Report on the panel on Social Protection as a Human Rights imperative

Report on the panel on social protection as a human rights imperative, held on 30 April , 2018 during the 62nd Ordinary Session of the African Commission on Human and People’s Rights (ACHPR), Nouakchott, Mauritania

The organisers (the Dullah Omar Institute, University of the Western Cape, South Africa, Initiative for Social and Economic Rights (ISER) and the Global Coalition on Social Protection Floors in conjunction with the Chairperson of the Working Group on Economic, Social and Cultural Rights) proposed the panel to – create awareness among states and other stakeholders on the human rights importance of social protection measures; educate states and other stakeholders on the relevance of ILO Recommendation 202 on Social protection Floors in addressing poverty and inequality and; elicit debate on the provisions of the Draft Protocol to the African Charter on the Right to Social Security/Protection. The panel was the first of its kind on social security in the history of the African Commission and thus garnered a lot of interest, first for its relevance in the African context and secondly to garner support for the Commission’s draft protocol on social security.

The panel was moderated by Commissioner Jasmine King, the Chairperson Working Group on Economic, Social and Cultural Rights. She also gave opening remarks on the relevance of Social Security and its Protection as a Human Rights Imperative in Africa. The first presentation was anchored by Ms Allana Kembabazi, representative of Initiative for Social and Economic Rights (ISER), and focused on the Draft Protocol to the African Charter on Social Security and Protection: Lessons for Uganda. The second presentation was anchored by Ms Oluwafunmilola Adeniyi, joint representative of Dullah Omar Institute, University of the Western Cape and Global Coalition for Social Protection Floors. The presentation focused on the ILO Recommendation 202 on Social Protection Floors.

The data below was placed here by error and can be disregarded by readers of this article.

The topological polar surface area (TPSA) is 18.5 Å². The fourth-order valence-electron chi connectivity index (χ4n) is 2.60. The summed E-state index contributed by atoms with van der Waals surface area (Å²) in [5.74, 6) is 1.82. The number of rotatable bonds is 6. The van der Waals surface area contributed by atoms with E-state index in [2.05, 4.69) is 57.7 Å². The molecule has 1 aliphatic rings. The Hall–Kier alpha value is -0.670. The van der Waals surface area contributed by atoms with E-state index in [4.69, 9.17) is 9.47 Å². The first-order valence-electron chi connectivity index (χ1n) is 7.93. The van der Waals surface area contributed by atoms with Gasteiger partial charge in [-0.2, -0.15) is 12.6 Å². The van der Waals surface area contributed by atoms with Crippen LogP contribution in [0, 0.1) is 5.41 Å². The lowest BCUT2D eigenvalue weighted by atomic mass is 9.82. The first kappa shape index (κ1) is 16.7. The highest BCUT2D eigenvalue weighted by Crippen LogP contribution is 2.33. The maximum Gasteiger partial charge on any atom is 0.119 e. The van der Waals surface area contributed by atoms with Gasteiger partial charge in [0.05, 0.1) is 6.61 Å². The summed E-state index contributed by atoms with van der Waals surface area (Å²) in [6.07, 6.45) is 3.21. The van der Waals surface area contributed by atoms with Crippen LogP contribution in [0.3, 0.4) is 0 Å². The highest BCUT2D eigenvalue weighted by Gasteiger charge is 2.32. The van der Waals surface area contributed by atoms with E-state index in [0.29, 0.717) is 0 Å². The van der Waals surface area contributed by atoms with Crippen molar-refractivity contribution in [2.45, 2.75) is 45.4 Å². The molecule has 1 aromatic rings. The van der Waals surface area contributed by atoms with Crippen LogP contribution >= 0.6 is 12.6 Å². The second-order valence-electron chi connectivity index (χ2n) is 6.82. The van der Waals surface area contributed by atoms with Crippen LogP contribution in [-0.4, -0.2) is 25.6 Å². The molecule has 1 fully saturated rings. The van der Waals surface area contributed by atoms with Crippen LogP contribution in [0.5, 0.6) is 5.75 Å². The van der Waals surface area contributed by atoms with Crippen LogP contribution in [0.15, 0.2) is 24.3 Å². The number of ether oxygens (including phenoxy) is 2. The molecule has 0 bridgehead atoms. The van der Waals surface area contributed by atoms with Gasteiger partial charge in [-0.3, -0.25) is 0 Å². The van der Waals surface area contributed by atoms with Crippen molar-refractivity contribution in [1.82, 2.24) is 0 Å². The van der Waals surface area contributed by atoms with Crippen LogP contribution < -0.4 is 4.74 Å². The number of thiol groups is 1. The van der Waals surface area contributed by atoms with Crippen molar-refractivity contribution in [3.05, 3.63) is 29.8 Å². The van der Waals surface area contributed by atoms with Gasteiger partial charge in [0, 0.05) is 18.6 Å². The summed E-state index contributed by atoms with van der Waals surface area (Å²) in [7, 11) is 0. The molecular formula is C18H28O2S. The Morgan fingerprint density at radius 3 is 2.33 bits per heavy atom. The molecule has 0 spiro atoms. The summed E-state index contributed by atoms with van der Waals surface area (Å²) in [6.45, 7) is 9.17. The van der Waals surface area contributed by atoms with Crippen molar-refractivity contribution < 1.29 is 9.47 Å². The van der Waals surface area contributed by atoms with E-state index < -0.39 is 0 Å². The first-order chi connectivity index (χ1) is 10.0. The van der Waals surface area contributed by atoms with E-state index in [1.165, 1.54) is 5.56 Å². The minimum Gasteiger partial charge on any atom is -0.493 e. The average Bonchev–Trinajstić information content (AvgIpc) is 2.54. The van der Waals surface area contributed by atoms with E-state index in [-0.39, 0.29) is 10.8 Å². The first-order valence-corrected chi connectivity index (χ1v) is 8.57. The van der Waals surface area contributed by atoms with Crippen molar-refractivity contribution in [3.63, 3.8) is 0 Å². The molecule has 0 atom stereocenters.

In summary, the presentations emphasised the parameters of a rights based approach to social security and how the draft protocol entrenches this. The presentations also highlighted the need for African states to move from a piece-meal, welfare approach to a human rights based, coordinated approach for social protection.

Many State representatives in response to the presentations, attempted to highlight their efforts towards social protection for vulnerable groups in their States, what seemed a common thread was the missing sense of coordination among these efforts and in some instances a human rights based approach. Participants questioned whether the draft protocol contained funding mechanisms, including minimum budgetary allocations, which states could employ to ensure the sustenance of whatever social protection measures they employed. Participants also questioned whether the draft protocol included provisions to combat corruption and diversion of resources allocated for social protection.

Download here the report (pdf version).

Funmilola Adeniyi
Doctoral Researcher
Socio Economic Rights Project (SERP)
Dullah Omar Institute
Law Faculty
University of the Western Cape
South Africa

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